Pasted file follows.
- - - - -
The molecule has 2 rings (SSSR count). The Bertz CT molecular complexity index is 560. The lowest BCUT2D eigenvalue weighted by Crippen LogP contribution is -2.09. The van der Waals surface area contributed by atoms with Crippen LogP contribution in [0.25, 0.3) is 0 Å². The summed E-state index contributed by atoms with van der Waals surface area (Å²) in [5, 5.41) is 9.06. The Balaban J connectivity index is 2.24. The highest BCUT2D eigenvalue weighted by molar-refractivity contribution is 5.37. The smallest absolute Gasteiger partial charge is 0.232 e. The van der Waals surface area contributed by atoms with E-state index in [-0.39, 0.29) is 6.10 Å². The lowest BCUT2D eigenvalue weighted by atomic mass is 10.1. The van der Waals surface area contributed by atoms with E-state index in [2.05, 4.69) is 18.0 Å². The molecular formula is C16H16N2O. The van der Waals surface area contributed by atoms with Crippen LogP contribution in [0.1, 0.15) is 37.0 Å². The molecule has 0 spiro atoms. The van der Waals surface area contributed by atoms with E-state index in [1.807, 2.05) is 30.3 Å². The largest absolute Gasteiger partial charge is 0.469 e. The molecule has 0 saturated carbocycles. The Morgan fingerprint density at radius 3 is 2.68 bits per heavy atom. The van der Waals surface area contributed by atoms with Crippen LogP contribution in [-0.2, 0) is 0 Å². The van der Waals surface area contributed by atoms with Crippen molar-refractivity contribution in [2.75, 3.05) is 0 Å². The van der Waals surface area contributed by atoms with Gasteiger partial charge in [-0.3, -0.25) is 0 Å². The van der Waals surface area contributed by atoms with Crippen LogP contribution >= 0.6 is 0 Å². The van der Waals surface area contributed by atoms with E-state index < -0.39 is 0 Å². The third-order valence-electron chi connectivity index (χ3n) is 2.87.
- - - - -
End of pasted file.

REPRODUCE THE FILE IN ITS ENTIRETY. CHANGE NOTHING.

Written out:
The molecule has 2 rings (SSSR count). The Bertz CT molecular complexity index is 560. The lowest BCUT2D eigenvalue weighted by Crippen LogP contribution is -2.09. The van der Waals surface area contributed by atoms with Crippen LogP contribution in [0.25, 0.3) is 0 Å². The summed E-state index contributed by atoms with van der Waals surface area (Å²) in [5, 5.41) is 9.06. The Balaban J connectivity index is 2.24. The highest BCUT2D eigenvalue weighted by molar-refractivity contribution is 5.37. The smallest absolute Gasteiger partial charge is 0.232 e. The van der Waals surface area contributed by atoms with E-state index in [-0.39, 0.29) is 6.10 Å². The lowest BCUT2D eigenvalue weighted by atomic mass is 10.1. The van der Waals surface area contributed by atoms with E-state index in [2.05, 4.69) is 18.0 Å². The molecular formula is C16H16N2O. The van der Waals surface area contributed by atoms with Crippen LogP contribution in [0.1, 0.15) is 37.0 Å². The molecule has 0 spiro atoms. The van der Waals surface area contributed by atoms with E-state index in [1.807, 2.05) is 30.3 Å². The largest absolute Gasteiger partial charge is 0.469 e. The molecule has 0 saturated carbocycles. The Morgan fingerprint density at radius 3 is 2.68 bits per heavy atom. The van der Waals surface area contributed by atoms with Crippen LogP contribution in [-0.2, 0) is 0 Å². The van der Waals surface area contributed by atoms with Crippen molar-refractivity contribution in [2.75, 3.05) is 0 Å². The van der Waals surface area contributed by atoms with Gasteiger partial charge in [-0.3, -0.25) is 0 Å². The van der Waals surface area contributed by atoms with Crippen LogP contribution >= 0.6 is 0 Å². The van der Waals surface area contributed by atoms with E-state index < -0.39 is 0 Å². The third-order valence-electron chi connectivity index (χ3n) is 2.87.